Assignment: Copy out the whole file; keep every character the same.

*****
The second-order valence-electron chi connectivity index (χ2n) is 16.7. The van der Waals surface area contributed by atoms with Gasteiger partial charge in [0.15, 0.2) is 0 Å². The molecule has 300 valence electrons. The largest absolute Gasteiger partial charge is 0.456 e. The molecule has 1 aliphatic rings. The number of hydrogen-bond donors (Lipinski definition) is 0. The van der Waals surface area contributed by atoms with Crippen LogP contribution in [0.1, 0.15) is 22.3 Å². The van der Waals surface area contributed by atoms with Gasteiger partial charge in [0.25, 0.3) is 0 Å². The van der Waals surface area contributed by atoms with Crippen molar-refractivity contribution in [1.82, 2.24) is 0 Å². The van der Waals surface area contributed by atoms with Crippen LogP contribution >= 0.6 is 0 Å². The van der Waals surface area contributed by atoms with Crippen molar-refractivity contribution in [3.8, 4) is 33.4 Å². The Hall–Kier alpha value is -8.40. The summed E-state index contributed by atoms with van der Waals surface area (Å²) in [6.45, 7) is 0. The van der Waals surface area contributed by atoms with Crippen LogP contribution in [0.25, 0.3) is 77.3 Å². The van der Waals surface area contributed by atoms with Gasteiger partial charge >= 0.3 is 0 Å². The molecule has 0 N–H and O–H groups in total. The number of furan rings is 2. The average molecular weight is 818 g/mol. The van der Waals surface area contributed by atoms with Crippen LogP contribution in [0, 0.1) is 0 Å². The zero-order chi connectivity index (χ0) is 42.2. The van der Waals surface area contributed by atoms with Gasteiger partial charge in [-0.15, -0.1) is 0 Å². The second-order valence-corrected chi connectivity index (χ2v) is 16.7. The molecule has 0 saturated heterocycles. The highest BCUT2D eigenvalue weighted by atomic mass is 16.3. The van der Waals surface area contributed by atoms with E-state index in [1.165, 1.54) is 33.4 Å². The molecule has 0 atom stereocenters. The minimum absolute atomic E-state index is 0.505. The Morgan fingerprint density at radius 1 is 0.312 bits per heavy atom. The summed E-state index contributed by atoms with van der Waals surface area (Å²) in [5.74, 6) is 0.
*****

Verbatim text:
The second-order valence-electron chi connectivity index (χ2n) is 16.7. The van der Waals surface area contributed by atoms with Gasteiger partial charge in [0.15, 0.2) is 0 Å². The molecule has 300 valence electrons. The largest absolute Gasteiger partial charge is 0.456 e. The molecule has 1 aliphatic rings. The number of hydrogen-bond donors (Lipinski definition) is 0. The van der Waals surface area contributed by atoms with Crippen LogP contribution in [0.1, 0.15) is 22.3 Å². The van der Waals surface area contributed by atoms with Gasteiger partial charge in [0.25, 0.3) is 0 Å². The van der Waals surface area contributed by atoms with Crippen molar-refractivity contribution in [1.82, 2.24) is 0 Å². The van der Waals surface area contributed by atoms with Crippen LogP contribution >= 0.6 is 0 Å². The van der Waals surface area contributed by atoms with Crippen molar-refractivity contribution in [3.8, 4) is 33.4 Å². The Hall–Kier alpha value is -8.40. The summed E-state index contributed by atoms with van der Waals surface area (Å²) in [6.45, 7) is 0. The van der Waals surface area contributed by atoms with Crippen LogP contribution in [0.25, 0.3) is 77.3 Å². The van der Waals surface area contributed by atoms with Gasteiger partial charge >= 0.3 is 0 Å². The molecule has 0 N–H and O–H groups in total. The number of furan rings is 2. The average molecular weight is 818 g/mol. The van der Waals surface area contributed by atoms with Crippen LogP contribution in [0, 0.1) is 0 Å². The zero-order chi connectivity index (χ0) is 42.2. The van der Waals surface area contributed by atoms with Gasteiger partial charge in [-0.15, -0.1) is 0 Å². The second-order valence-corrected chi connectivity index (χ2v) is 16.7. The molecule has 0 saturated heterocycles. The highest BCUT2D eigenvalue weighted by atomic mass is 16.3. The van der Waals surface area contributed by atoms with E-state index in [1.165, 1.54) is 33.4 Å². The molecule has 0 atom stereocenters. The minimum absolute atomic E-state index is 0.505. The Morgan fingerprint density at radius 1 is 0.312 bits per heavy atom. The summed E-state index contributed by atoms with van der Waals surface area (Å²) in [5.74, 6) is 0.